EU subsidy payments are helping to fund the overfishing of depleted stocks such as cod and bluefin tuna, according to new research.
The Poseidon Aquatic Resource Management consultancy and Pew Environment Group analysed data from the EU's 'Financial Instrument for Fisheries Guidance' (FIFG), which paid almost £4 billion in fishing subsidies between 2000-2006.
The groups' researchers found that just 17 per cent of the subsidy payments went towards measures that would clearly result in a reduced fishing capacity such as scrapping vessels or positive environmental measures such as marine resource protection.
In contrast, 29 per cent helped to fund what the study defined as 'negative measures', including modernising the fleet and constructing new and more powerful fishing vessels.
The worst offenders were Spain, Portugal and France. Spain took a massive 46 per cent of all subsidy payments and spent 41 per cent of that funding on negative measures.
In France, the most controversial use of the funding was for the thonaille netting fleets that target bluefin tuna. Campaigners say thonaille netting is indistinguishable from the controversial driftnets banned under EU rules, which reach for dozens of kilometres and lead to large amounts of bycatch.
'EU fisheries subsidies and the overfishing of valuable fish stocks are clearly connected,' said Tim Huntington of Poseidon Aquatic Resource.
'A key objective of structural policy in the fisheries sector was to bring the fishing capacity of the European fleet into line with available biological resources.
'We identify that FIFG funding has not achieved the intended net fishing capacity reduction and, in some fleet segments, has led to fleet capacity increases. This has contributed to the worsening status of some stocks and has hindered the recovery of other stocks, as well as having had associated negative impacts on marine environment,' concluded the study.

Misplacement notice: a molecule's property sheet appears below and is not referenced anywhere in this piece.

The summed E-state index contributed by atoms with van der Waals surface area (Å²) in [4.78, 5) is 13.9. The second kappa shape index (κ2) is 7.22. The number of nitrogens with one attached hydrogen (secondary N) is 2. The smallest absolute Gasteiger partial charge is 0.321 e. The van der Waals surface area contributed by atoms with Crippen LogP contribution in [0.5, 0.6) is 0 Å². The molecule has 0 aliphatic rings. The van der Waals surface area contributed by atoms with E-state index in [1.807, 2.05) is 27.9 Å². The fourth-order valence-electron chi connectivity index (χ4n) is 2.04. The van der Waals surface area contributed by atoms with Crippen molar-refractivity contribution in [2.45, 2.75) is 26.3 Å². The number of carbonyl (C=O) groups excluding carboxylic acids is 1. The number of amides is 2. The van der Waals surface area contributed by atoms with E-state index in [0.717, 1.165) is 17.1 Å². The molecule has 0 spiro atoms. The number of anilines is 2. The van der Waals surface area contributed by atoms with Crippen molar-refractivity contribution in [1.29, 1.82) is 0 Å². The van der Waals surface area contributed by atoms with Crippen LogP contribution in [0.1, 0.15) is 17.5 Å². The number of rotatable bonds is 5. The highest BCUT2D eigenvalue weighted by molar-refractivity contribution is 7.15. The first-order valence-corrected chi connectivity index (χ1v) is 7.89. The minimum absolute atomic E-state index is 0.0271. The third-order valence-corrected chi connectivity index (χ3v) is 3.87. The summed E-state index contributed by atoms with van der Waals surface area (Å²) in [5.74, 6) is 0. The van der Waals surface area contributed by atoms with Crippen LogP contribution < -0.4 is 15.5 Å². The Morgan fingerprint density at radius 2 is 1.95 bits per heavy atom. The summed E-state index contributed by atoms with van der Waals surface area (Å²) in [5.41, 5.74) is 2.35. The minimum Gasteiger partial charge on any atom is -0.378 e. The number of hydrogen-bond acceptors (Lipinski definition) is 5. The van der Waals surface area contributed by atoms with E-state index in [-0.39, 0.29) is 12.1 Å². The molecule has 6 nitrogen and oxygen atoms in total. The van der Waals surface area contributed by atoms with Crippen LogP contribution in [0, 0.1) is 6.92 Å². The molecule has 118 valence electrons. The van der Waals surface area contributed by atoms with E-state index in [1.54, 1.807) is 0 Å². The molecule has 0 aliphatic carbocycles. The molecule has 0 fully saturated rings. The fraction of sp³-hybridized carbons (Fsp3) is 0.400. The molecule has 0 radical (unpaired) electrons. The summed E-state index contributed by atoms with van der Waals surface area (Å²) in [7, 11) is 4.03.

The study, also found that in other countries, including the UK, companies that broke fishing rules did not stop receiving further funding. Only in Italy and Poland was any attempt made to link funding approval to compliance with fishing regulations.
Spain and Portugal, which both spent the lowest proportions of the funding on policing fishing regulations, were found to have the highest ratio of inspections resulting in infringement rates.
Lack of transparency
The study's authors said they were stopped from analysing the funding from current subsidy scheme, the European Fisheries Fund (EFF), running from 2007-2013, because of new EU disclosure rules.
'Transparency has been removed with the new funding instrument. The public have a right to know what they have funded,' said Markus Knigge, policy and research director at the Pew Environment Group.
'Fish stocks are a public resource that the European Commission and member states are responsible for managing sustainably on our behalf. Instead public monies have funded overfishing, with devastating effects on the marine environment and fisheries dependent communities.'
European Commission response
A spokesperson for the European Commission said the problems identified with the old subsidy system, the FIFG, were well known and had been corrected.
'The principal element of the criticism - the fact that FIFG through subsidising the construction and modernisation of new vessels contributed to the increase in the fishing capacity - was recognised in the 2002 CFP reform, and abolished at the end of 2004.
'The new EFF [European Fisheries Fund, introduced in 2007] does not cover aid for the construction of new vessels - the most criticised element in the PEW report,' said the spokesperson.
The European Commission is due to publish its own analysis of how the funding has been used in April.
Fish Subsidy website
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